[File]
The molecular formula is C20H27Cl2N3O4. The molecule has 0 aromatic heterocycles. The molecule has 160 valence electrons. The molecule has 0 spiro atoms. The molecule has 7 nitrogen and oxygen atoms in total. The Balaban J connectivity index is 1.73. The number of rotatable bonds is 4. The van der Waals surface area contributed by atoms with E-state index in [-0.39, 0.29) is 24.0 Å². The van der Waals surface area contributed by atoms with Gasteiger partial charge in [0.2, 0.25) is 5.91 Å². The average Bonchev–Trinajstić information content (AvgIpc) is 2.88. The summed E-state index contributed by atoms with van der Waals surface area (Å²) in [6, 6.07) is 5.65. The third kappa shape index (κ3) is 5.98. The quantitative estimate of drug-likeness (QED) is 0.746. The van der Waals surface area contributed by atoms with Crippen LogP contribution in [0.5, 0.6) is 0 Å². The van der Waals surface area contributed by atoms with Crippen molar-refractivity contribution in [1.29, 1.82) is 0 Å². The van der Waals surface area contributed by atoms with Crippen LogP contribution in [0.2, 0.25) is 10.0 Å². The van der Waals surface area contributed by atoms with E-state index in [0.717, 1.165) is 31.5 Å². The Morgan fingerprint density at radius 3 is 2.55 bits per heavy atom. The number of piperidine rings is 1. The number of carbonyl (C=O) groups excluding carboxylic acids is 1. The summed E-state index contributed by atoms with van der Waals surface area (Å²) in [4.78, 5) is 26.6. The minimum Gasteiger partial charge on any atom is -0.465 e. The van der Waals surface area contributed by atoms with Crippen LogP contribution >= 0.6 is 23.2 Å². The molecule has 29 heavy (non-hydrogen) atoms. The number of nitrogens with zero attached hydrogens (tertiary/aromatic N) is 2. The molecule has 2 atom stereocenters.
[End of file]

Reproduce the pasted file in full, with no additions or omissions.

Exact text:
The molecular formula is C20H27Cl2N3O4. The molecule has 0 aromatic heterocycles. The molecule has 160 valence electrons. The molecule has 0 spiro atoms. The molecule has 7 nitrogen and oxygen atoms in total. The Balaban J connectivity index is 1.73. The number of rotatable bonds is 4. The van der Waals surface area contributed by atoms with E-state index in [-0.39, 0.29) is 24.0 Å². The van der Waals surface area contributed by atoms with Gasteiger partial charge in [0.2, 0.25) is 5.91 Å². The average Bonchev–Trinajstić information content (AvgIpc) is 2.88. The summed E-state index contributed by atoms with van der Waals surface area (Å²) in [6, 6.07) is 5.65. The third kappa shape index (κ3) is 5.98. The quantitative estimate of drug-likeness (QED) is 0.746. The van der Waals surface area contributed by atoms with Crippen LogP contribution in [0.5, 0.6) is 0 Å². The van der Waals surface area contributed by atoms with Crippen molar-refractivity contribution in [1.29, 1.82) is 0 Å². The van der Waals surface area contributed by atoms with Crippen LogP contribution in [0.2, 0.25) is 10.0 Å². The van der Waals surface area contributed by atoms with E-state index in [0.717, 1.165) is 31.5 Å². The Morgan fingerprint density at radius 3 is 2.55 bits per heavy atom. The number of piperidine rings is 1. The number of carbonyl (C=O) groups excluding carboxylic acids is 1. The summed E-state index contributed by atoms with van der Waals surface area (Å²) in [4.78, 5) is 26.6. The minimum Gasteiger partial charge on any atom is -0.465 e. The van der Waals surface area contributed by atoms with Crippen LogP contribution >= 0.6 is 23.2 Å². The molecule has 29 heavy (non-hydrogen) atoms. The number of nitrogens with zero attached hydrogens (tertiary/aromatic N) is 2. The molecule has 2 atom stereocenters.